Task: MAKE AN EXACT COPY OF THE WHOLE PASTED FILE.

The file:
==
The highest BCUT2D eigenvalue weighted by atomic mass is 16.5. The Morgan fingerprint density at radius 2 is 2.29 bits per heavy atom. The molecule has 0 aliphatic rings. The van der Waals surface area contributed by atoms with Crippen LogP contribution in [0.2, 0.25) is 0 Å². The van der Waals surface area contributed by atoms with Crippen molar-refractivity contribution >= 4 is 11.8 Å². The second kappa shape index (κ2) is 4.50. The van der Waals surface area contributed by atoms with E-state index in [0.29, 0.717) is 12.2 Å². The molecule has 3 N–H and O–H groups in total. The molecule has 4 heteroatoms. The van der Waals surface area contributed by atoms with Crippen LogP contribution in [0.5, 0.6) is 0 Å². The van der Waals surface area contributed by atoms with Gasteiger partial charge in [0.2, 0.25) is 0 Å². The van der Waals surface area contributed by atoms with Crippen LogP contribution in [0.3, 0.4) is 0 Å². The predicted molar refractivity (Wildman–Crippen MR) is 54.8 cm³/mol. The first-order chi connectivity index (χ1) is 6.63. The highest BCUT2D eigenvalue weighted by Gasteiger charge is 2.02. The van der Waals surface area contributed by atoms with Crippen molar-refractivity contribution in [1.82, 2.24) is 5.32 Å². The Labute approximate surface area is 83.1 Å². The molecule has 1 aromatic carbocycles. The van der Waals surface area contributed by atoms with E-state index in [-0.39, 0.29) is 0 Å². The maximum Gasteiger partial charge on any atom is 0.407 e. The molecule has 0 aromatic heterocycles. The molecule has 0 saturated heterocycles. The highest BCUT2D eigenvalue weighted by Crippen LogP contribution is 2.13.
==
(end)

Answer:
The highest BCUT2D eigenvalue weighted by atomic mass is 16.5. The Morgan fingerprint density at radius 2 is 2.29 bits per heavy atom. The molecule has 0 aliphatic rings. The van der Waals surface area contributed by atoms with Crippen LogP contribution in [0.2, 0.25) is 0 Å². The van der Waals surface area contributed by atoms with Crippen molar-refractivity contribution >= 4 is 11.8 Å². The second kappa shape index (κ2) is 4.50. The van der Waals surface area contributed by atoms with E-state index in [0.29, 0.717) is 12.2 Å². The molecule has 3 N–H and O–H groups in total. The molecule has 4 heteroatoms. The van der Waals surface area contributed by atoms with Crippen LogP contribution in [0.5, 0.6) is 0 Å². The van der Waals surface area contributed by atoms with Gasteiger partial charge in [0.2, 0.25) is 0 Å². The van der Waals surface area contributed by atoms with Crippen LogP contribution in [0.3, 0.4) is 0 Å². The predicted molar refractivity (Wildman–Crippen MR) is 54.8 cm³/mol. The first-order chi connectivity index (χ1) is 6.63. The highest BCUT2D eigenvalue weighted by Gasteiger charge is 2.02. The van der Waals surface area contributed by atoms with Crippen molar-refractivity contribution in [1.82, 2.24) is 5.32 Å². The Labute approximate surface area is 83.1 Å². The molecule has 1 aromatic carbocycles. The van der Waals surface area contributed by atoms with E-state index in [-0.39, 0.29) is 0 Å². The maximum Gasteiger partial charge on any atom is 0.407 e. The molecule has 0 aromatic heterocycles. The molecule has 0 saturated heterocycles. The highest BCUT2D eigenvalue weighted by Crippen LogP contribution is 2.13.